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I am wearing dali's Laguna pour femme on one arm and dior's Dolce vita on the other in your honor today! Very cool article!
I could not agree more! Great article. I wear whatever I feel like - recently I attempted (without success) to track down a little-known "men's" fragrance to wear myself - sure I would love it if a man wore it around me, but if I wear it myself I get to smell it all the time! And I also think that we can't think of perfume as something just to please or attract others - what we wear affects our own emotions more than anything, and if we love what we wear it will be a big boost to our self-confidence. Finally, I have, or know of, many women's fragrances that I would just LOVE to smell on a man if I could talk him into it. Perfumes really do smell different on men and women, and I would just die if I could get a man to wear my beloved Amouage Ubar or Patou Sublime for me. Bliss!
Thank You Marlen, you really hit the nail on the head.Today I wore Philtre d'Amour by Guerlain. I love it. Feminine? Probably, but it works just fine for me. And Flora said it best when she said that our fragrance affects our mood, so why not wear what makes us happiest?I'm sort of on the fence when it comes to how strong a fragrance should be, though. I don't think it should make anyone sick, but then Coco Chanel pretty much said that everyone should be able to smell you. I LOVE getting compliments on how I smell. It's the best compliment anyone could give me. I do wear fragrances for me. But I also want others to know I make the effort too. What do you all think?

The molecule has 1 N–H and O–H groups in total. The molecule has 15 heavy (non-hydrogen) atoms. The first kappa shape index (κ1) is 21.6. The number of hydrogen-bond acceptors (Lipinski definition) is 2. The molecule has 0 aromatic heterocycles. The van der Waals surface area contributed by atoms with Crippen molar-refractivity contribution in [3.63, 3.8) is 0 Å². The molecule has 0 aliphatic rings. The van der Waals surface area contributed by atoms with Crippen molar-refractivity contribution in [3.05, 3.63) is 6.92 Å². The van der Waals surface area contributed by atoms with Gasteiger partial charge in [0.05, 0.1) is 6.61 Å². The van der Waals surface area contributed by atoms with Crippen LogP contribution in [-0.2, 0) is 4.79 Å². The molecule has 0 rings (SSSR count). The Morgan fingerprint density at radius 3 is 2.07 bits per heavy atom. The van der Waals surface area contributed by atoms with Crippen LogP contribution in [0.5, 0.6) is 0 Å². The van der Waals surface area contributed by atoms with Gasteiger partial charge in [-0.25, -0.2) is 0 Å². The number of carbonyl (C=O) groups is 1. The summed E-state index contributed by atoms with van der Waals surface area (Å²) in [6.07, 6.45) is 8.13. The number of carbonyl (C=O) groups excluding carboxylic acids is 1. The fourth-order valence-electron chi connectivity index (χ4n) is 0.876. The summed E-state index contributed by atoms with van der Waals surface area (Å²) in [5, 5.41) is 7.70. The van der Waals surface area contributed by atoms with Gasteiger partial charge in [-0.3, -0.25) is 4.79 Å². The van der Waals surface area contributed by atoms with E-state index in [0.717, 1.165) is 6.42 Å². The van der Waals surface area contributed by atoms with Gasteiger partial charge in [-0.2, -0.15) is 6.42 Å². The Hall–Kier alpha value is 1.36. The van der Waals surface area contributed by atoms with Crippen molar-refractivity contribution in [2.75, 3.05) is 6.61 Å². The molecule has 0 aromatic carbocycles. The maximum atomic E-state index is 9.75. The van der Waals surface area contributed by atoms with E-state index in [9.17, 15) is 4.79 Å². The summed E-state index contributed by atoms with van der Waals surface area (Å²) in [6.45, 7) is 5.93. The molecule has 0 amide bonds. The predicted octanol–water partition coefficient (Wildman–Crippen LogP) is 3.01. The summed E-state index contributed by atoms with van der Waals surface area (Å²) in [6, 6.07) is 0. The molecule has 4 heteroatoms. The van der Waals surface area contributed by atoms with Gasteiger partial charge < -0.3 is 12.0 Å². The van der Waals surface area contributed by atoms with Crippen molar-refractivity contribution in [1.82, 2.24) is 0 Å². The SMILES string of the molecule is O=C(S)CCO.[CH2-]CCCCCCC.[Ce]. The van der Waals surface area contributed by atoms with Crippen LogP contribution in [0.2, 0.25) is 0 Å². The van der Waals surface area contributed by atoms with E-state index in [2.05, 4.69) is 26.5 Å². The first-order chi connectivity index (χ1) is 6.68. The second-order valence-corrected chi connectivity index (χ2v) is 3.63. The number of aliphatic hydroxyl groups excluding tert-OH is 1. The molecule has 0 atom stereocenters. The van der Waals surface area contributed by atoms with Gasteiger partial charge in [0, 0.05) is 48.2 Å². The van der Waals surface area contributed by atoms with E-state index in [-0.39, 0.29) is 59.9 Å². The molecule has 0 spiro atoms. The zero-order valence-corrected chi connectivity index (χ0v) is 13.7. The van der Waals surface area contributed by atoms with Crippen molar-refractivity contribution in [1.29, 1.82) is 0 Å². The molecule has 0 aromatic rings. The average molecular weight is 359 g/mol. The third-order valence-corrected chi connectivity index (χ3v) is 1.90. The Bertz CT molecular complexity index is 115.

Thank you for an enlightening article. I have a lot to learn about the scented world from a man's perspective, especially if his tastes might be similar to mine. I would like to see more variety available to men and I also would like to see My Queen for Men in my lifetime. I wouldn't want to see all gender-specific scents disappear, either, but I'd like to see more variety for everyone: some gender-specific scents, some unisex, some for the Queens, some for the Bubblegum Princess, etc, and we should all help end any stigma of wearing whatever we like. I think it would be wise for the industry to take your suggestions into serious consideration and market "feminine" scents in a new and refreshing way. Women are tired of the same notes thrown at them, too, although now we're getting some bold, strong scents for women mixed in with the new soft scents that seem to have taken over. By only having "soft = feminine" pushed at us, I don't want a new generation of women thinking you shouldn't wear bold scents for fear of not being feminine.
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